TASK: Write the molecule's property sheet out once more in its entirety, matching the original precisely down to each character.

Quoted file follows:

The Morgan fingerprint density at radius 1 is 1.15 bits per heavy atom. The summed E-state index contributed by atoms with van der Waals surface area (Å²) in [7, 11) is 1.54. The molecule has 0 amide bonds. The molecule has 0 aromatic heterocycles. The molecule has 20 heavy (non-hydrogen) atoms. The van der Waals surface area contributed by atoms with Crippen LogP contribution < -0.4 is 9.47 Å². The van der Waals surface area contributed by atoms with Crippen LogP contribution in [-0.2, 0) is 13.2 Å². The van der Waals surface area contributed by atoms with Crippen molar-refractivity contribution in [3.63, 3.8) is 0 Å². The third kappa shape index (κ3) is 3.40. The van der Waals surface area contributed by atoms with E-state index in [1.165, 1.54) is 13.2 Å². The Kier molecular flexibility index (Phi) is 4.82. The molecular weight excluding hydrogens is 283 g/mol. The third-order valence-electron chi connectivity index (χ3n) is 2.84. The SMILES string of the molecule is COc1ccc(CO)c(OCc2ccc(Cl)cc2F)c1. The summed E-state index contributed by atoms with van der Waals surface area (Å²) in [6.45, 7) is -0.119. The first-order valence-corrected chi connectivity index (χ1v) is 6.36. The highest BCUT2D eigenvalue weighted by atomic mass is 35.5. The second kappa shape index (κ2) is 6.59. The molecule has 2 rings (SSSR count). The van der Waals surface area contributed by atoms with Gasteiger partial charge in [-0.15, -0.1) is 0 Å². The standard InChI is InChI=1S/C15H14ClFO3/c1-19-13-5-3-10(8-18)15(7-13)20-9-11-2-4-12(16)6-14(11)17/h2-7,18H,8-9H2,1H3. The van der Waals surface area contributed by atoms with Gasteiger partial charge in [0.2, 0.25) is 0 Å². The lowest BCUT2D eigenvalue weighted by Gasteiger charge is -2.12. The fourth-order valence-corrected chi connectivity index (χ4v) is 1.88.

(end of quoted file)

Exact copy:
The Morgan fingerprint density at radius 1 is 1.15 bits per heavy atom. The summed E-state index contributed by atoms with van der Waals surface area (Å²) in [7, 11) is 1.54. The molecule has 0 amide bonds. The molecule has 0 aromatic heterocycles. The molecule has 20 heavy (non-hydrogen) atoms. The van der Waals surface area contributed by atoms with Crippen LogP contribution < -0.4 is 9.47 Å². The van der Waals surface area contributed by atoms with Crippen LogP contribution in [-0.2, 0) is 13.2 Å². The van der Waals surface area contributed by atoms with Crippen molar-refractivity contribution in [3.63, 3.8) is 0 Å². The third kappa shape index (κ3) is 3.40. The van der Waals surface area contributed by atoms with E-state index in [1.165, 1.54) is 13.2 Å². The Kier molecular flexibility index (Phi) is 4.82. The molecular weight excluding hydrogens is 283 g/mol. The third-order valence-electron chi connectivity index (χ3n) is 2.84. The SMILES string of the molecule is COc1ccc(CO)c(OCc2ccc(Cl)cc2F)c1. The summed E-state index contributed by atoms with van der Waals surface area (Å²) in [6.45, 7) is -0.119. The first-order valence-corrected chi connectivity index (χ1v) is 6.36. The highest BCUT2D eigenvalue weighted by atomic mass is 35.5. The second kappa shape index (κ2) is 6.59. The molecule has 2 rings (SSSR count). The van der Waals surface area contributed by atoms with Gasteiger partial charge in [-0.15, -0.1) is 0 Å². The standard InChI is InChI=1S/C15H14ClFO3/c1-19-13-5-3-10(8-18)15(7-13)20-9-11-2-4-12(16)6-14(11)17/h2-7,18H,8-9H2,1H3. The van der Waals surface area contributed by atoms with Gasteiger partial charge in [0.2, 0.25) is 0 Å². The lowest BCUT2D eigenvalue weighted by Gasteiger charge is -2.12. The fourth-order valence-corrected chi connectivity index (χ4v) is 1.88.